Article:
1 Its completion depended on others.
2 Elizabeth felt herself completely taken in.
3 His revenge would have been complete indeed.
4 But no letter appeared, and she was completely puzzled.
5 Haggerston has our directions, and all will be completed in a week.
6 Mr. Collins's triumph, in consequence of this invitation, was complete.
7 Were the whole arrangement complete, my disappointment would be certain.
8 Mrs. Bennet, who fancied she had gained a complete victory over him, continued her triumph.
9 Yes," thought Elizabeth, "that would be a delightful scheme indeed, and completely do for us at once.
10 To complete the favourable impression, she then told him what Mr. Darcy had voluntarily done for Lydia.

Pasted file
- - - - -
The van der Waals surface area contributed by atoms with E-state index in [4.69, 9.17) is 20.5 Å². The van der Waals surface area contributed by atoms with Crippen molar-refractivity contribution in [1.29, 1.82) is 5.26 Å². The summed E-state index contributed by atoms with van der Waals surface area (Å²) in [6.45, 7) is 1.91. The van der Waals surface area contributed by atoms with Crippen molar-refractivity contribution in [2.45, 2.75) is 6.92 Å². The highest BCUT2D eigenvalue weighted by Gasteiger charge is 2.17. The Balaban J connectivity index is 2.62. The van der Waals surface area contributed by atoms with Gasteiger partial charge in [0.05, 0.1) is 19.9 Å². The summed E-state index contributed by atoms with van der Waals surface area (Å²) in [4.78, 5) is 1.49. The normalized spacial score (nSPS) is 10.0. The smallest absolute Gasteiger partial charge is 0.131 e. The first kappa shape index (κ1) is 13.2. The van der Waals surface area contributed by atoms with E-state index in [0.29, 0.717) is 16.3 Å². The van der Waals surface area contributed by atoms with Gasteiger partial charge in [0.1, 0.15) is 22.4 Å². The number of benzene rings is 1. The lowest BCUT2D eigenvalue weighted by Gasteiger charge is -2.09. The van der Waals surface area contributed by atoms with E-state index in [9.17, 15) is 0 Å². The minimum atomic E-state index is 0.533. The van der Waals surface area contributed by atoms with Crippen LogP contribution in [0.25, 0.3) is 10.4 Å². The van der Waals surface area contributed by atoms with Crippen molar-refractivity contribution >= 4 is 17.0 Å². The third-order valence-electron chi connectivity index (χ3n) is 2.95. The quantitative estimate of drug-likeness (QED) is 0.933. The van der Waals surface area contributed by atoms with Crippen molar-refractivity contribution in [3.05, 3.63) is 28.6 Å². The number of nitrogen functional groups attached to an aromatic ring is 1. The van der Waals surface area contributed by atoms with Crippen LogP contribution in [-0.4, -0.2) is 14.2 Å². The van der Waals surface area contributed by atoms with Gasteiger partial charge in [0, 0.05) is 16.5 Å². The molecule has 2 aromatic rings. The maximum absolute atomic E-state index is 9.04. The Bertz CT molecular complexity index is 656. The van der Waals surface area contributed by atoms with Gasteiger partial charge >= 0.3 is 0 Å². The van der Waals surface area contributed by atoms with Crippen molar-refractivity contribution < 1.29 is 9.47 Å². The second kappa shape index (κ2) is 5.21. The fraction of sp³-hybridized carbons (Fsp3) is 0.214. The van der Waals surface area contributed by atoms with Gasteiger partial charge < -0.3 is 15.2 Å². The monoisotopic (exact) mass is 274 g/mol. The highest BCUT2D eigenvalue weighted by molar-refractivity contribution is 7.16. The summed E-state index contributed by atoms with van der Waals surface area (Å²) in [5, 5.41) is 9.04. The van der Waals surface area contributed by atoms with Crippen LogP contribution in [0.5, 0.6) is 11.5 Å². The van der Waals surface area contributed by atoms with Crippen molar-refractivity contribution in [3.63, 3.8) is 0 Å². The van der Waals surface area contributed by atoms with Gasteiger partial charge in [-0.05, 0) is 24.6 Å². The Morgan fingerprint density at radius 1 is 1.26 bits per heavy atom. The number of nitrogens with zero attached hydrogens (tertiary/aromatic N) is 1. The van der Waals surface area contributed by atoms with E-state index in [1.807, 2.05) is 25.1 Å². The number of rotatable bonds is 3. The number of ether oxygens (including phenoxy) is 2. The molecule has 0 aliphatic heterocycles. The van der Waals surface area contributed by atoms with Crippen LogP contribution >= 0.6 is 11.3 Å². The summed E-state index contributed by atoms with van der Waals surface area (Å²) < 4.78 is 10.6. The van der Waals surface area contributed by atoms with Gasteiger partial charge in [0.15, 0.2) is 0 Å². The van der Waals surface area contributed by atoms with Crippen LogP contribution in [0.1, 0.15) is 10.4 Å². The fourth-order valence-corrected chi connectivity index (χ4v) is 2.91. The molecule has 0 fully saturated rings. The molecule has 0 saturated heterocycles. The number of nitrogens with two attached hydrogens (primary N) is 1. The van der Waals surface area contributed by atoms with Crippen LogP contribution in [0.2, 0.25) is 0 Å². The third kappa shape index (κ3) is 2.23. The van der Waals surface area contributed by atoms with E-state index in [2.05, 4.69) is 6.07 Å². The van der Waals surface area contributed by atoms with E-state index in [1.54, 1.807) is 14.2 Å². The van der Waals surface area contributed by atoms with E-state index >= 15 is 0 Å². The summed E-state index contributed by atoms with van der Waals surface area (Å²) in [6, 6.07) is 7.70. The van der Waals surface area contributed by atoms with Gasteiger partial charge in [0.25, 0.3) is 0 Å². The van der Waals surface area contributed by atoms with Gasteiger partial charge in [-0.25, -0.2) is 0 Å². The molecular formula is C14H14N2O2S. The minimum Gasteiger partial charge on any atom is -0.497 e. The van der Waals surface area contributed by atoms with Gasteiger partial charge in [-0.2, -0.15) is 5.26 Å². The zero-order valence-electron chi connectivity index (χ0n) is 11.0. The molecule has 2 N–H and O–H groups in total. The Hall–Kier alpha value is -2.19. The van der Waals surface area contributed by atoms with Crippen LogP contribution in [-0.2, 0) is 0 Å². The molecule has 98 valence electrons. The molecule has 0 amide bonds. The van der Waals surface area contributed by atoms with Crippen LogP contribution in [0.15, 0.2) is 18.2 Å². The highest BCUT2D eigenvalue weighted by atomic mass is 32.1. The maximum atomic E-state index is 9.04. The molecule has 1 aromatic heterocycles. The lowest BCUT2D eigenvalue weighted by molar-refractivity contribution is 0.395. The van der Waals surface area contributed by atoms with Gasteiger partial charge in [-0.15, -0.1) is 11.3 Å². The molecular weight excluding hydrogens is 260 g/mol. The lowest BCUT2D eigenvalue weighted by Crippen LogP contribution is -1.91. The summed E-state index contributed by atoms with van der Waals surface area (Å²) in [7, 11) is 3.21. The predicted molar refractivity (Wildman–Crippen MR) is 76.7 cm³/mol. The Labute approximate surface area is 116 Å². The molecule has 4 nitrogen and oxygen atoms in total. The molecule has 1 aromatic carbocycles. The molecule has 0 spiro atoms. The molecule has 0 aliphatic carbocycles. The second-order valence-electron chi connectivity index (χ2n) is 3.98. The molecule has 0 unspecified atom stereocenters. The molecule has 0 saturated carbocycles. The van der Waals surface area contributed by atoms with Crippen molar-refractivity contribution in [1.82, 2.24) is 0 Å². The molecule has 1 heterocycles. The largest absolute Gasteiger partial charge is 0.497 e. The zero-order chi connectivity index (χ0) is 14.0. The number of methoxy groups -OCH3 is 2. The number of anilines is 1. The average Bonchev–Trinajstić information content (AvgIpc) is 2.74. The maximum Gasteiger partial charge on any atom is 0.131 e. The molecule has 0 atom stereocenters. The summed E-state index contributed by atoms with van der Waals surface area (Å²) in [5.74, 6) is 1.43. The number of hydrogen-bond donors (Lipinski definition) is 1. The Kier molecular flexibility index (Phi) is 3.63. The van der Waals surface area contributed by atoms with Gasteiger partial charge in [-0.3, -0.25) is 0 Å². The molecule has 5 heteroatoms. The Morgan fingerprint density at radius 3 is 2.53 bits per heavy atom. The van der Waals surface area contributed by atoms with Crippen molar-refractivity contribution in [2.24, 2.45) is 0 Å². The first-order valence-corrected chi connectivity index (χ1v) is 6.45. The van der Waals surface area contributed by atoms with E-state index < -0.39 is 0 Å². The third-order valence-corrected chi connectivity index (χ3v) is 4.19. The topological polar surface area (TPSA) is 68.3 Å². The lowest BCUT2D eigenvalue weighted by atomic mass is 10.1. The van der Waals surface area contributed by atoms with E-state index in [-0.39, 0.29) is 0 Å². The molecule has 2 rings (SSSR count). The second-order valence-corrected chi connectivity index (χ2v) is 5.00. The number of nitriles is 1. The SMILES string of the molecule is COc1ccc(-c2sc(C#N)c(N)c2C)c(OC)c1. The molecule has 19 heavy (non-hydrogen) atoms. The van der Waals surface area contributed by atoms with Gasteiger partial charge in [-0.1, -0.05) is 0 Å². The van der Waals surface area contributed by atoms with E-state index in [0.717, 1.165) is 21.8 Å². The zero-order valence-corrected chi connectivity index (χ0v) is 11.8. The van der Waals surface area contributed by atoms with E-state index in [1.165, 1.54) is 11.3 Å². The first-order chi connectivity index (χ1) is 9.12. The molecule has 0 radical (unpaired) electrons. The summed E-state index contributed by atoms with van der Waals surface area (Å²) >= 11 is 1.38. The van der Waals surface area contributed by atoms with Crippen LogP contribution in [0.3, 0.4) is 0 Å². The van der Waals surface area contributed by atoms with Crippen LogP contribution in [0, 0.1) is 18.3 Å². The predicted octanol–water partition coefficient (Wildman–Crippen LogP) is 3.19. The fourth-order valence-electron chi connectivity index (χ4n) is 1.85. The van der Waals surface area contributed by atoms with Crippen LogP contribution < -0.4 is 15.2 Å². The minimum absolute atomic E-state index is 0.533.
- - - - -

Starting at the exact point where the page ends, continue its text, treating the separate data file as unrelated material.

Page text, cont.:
11 This was exactly as it should be; for the young man wanted only regimentals to make him completely charming.
12 In spite of having been at St. James's Sir William was so completely awed by the grandeur surrounding him, that he had but just courage enough to make a very low bow, and take his seat without saying a word; and his daughter, frightened almost out of her senses, sat on the edge of her chair, not knowing which way to look.
13 An hour, however, saw the whole completed; and Mr. Gardiner meanwhile having settled his account at the inn, nothing remained to be done but to go; and Elizabeth, after all the misery of the morning, found herself, in a shorter space of time than she could have supposed, seated in the carriage, and on the road to Longbourn.